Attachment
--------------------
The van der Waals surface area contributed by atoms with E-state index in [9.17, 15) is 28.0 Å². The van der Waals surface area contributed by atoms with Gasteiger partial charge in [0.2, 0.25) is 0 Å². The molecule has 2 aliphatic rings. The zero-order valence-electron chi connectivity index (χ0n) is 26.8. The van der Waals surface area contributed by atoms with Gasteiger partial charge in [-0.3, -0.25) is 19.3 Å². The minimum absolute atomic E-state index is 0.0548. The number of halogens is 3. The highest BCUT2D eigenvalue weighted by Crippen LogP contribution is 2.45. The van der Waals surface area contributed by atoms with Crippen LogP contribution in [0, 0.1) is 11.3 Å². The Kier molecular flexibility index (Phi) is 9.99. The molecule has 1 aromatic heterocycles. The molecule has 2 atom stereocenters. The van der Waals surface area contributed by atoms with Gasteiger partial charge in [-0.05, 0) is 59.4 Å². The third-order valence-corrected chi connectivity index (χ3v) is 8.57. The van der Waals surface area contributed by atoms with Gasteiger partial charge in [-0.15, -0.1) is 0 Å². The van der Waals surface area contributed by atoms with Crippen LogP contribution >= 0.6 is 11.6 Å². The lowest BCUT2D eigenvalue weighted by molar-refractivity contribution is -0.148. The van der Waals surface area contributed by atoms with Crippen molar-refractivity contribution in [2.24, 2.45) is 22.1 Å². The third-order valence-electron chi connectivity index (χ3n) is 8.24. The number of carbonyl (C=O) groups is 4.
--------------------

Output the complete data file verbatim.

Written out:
The van der Waals surface area contributed by atoms with E-state index in [9.17, 15) is 28.0 Å². The van der Waals surface area contributed by atoms with Gasteiger partial charge in [0.2, 0.25) is 0 Å². The molecule has 2 aliphatic rings. The zero-order valence-electron chi connectivity index (χ0n) is 26.8. The van der Waals surface area contributed by atoms with Gasteiger partial charge in [-0.3, -0.25) is 19.3 Å². The minimum absolute atomic E-state index is 0.0548. The number of halogens is 3. The highest BCUT2D eigenvalue weighted by Crippen LogP contribution is 2.45. The van der Waals surface area contributed by atoms with Crippen LogP contribution in [0, 0.1) is 11.3 Å². The Kier molecular flexibility index (Phi) is 9.99. The molecule has 1 aromatic heterocycles. The molecule has 2 atom stereocenters. The van der Waals surface area contributed by atoms with Gasteiger partial charge in [-0.05, 0) is 59.4 Å². The third-order valence-corrected chi connectivity index (χ3v) is 8.57. The van der Waals surface area contributed by atoms with Gasteiger partial charge in [-0.15, -0.1) is 0 Å². The van der Waals surface area contributed by atoms with Crippen LogP contribution >= 0.6 is 11.6 Å². The lowest BCUT2D eigenvalue weighted by molar-refractivity contribution is -0.148. The van der Waals surface area contributed by atoms with Crippen molar-refractivity contribution in [2.24, 2.45) is 22.1 Å². The third-order valence-electron chi connectivity index (χ3n) is 8.24. The number of carbonyl (C=O) groups is 4.